Where Dinosaurs Roamed

Footprints at one of the nation’s oldest—and most fought over—fossil beds offer new clues to how the behemoths lived

Othniel Charles Marsh Library of Congress
Sketch of a Brontosaurus Historical Art Collection, National Museum of Natural History, SI
Edward Drinker Cope Margaret W. Cope

Othniel Charles Marsh and Edward Drinker Cope were the two most prominent dinosaur specialists of the 1800s—and bitter enemies. They burned through money, funding expeditions to Western badlands, hiring bone collectors away from each other and bidding against one another for fossils in a battle of one-upmanship. They spied on each other's digs, had their minions smash fossils so the other couldn't collect them, and attacked each other in academic journals and across the pages of the New York Herald—making accusations of theft and plagiarism that tarnished them both. Yet between them they named more than 1,500 new species of fossil animals. They made Brontosaurus, Stegosaurus and Triceratops household names and sparked a dinomania that thrives today.

One of Marsh and Cope's skirmishes involved fossil beds in Morrison, Colorado, discovered in 1877 by Arthur Lakes, a teacher and geologist-for-hire. Lakes wrote in his journal that he had discovered bones "so monstrous...so utterly beyond anything I had ever read or conceived possible." He wrote to Marsh, at Yale, to offer his finds and services, but his letters met with vague replies and then silence. Lakes then sent some sample bones to Cope, the editor of American Naturalist. When Marsh got word that his rival was interested, he promptly hired Lakes. Under Marsh's control, the Morrison quarries yielded the world's first fossils of Stegosaurus and Apatosaurus, the long-necked plant eater more popularly known as Brontosaurus.

Lakes spent four field seasons chiseling the most easily reached bones out of the fossil beds. Before he left the area, he allegedly blew up one of the most productive sites—"Quarry 10"—to prevent Cope from digging there.

For 123 years, the site was lost, but in 2002 researchers from the Morrison Natural History Museum used Lakes' field notes, paintings and sketches to find the quarry, expose its original floor and support beams and begin digging once more. "The first things that we found were charcoal fragments: we were digging right below the campfire that Arthur Lakes had built," says Matthew Mossbrucker, director of the museum.

They quickly discovered that at least one misdeed attributed to the feud between Marsh and Cope was probably exaggerated. "It looks like [Lakes] just shoveled some dirt in there," says Mossbrucker. "I think he told people that he had dynamited it closed because he didn't want the competition up at the quarry—playing mind games with Cope's gang."

The reopened quarry is awash in overlooked fossils as well as relics that earlier paleontologists failed to recognize: dinosaur footprints that provide startling new clues about how the creatures lived.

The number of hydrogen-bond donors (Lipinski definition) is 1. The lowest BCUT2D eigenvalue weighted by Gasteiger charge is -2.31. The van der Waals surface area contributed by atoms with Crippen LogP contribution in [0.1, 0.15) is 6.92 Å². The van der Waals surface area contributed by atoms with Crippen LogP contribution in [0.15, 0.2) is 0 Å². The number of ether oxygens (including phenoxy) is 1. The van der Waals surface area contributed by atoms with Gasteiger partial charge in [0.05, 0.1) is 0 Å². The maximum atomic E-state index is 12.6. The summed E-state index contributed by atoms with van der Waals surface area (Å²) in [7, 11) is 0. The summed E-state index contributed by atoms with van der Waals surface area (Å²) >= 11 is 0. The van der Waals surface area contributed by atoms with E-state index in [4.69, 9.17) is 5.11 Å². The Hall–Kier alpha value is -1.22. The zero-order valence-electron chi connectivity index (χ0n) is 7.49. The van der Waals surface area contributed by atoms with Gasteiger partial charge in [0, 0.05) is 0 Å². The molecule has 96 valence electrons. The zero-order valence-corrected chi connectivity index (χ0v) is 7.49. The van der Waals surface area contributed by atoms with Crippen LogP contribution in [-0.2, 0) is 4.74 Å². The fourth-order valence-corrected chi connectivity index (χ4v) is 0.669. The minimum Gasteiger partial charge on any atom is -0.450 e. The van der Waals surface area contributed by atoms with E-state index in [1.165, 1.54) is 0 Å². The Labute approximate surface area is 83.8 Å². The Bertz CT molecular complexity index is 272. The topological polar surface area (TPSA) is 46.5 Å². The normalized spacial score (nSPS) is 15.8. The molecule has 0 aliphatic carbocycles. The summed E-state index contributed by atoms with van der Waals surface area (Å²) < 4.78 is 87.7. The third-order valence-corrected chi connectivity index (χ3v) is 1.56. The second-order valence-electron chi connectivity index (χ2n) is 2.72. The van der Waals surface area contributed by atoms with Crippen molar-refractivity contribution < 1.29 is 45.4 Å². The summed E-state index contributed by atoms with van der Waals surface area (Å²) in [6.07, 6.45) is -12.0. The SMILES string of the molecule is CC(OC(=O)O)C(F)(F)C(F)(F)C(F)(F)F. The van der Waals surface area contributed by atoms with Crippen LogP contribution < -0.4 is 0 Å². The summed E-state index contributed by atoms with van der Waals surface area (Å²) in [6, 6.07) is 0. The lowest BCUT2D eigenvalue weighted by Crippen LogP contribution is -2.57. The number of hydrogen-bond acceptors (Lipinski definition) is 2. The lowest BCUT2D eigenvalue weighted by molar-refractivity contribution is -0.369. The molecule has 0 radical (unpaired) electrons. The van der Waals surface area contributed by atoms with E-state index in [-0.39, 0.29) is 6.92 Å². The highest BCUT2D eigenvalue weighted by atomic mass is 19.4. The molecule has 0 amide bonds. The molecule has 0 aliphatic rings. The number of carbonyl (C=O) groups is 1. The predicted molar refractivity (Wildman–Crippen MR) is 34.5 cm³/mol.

The dig site is perched halfway up the west side of a narrow ridge called the Dakota hogback. The only way up is to walk—over loose rock, past prickly brush and rattlesnakes—with frequent pauses to catch one's breath. On this July morning, Mossbrucker leads six volunteers as they open the quarry for its fourth full modern-day field season. The crew erects a canopy over the pit before forming a bucket brigade to remove backfill that has washed into the hole since last season.

Down in a test pit, the crew digs into the side of the ridge, carefully undercutting the layer of cracked sandstone that served as the original quarry's ceiling. The ledge collapsed several times in the 1870s. More than 100 tons of rock crashed into the pit one night, and had the crew been working instead of sleeping nearby, Lakes wrote, the "entire party would have been crushed to atoms and buried beneath tons of rocks which afterwards took us over a week to remove by blasting and sledge hammers."

Robert Bakker, curator of paleontology for the Houston Museum of Natural Science, helps out at the dig. "If you want to understand the late Jurassic, you need to understand the common animals, which means Apatosaurus," he says. "This is the original Apatosaurus quarry, and it's a ‘triple-decker'—the only one in the world with three dead Apatosaurus buried one on top of each other."

Most people know Apatosaurus as Brontosaurus because of a mistake made by Marsh. In 1879, two years after he named the first Apatosaurus, one of his workers discovered a more complete specimen in Wyoming. Marsh mistook it to be a new animal and named it Brontosaurus. Though the error was soon discovered, scientific nomenclature required keeping the first name. But in the meantime the "Brontosaurus" misnomer had made its way into popular culture.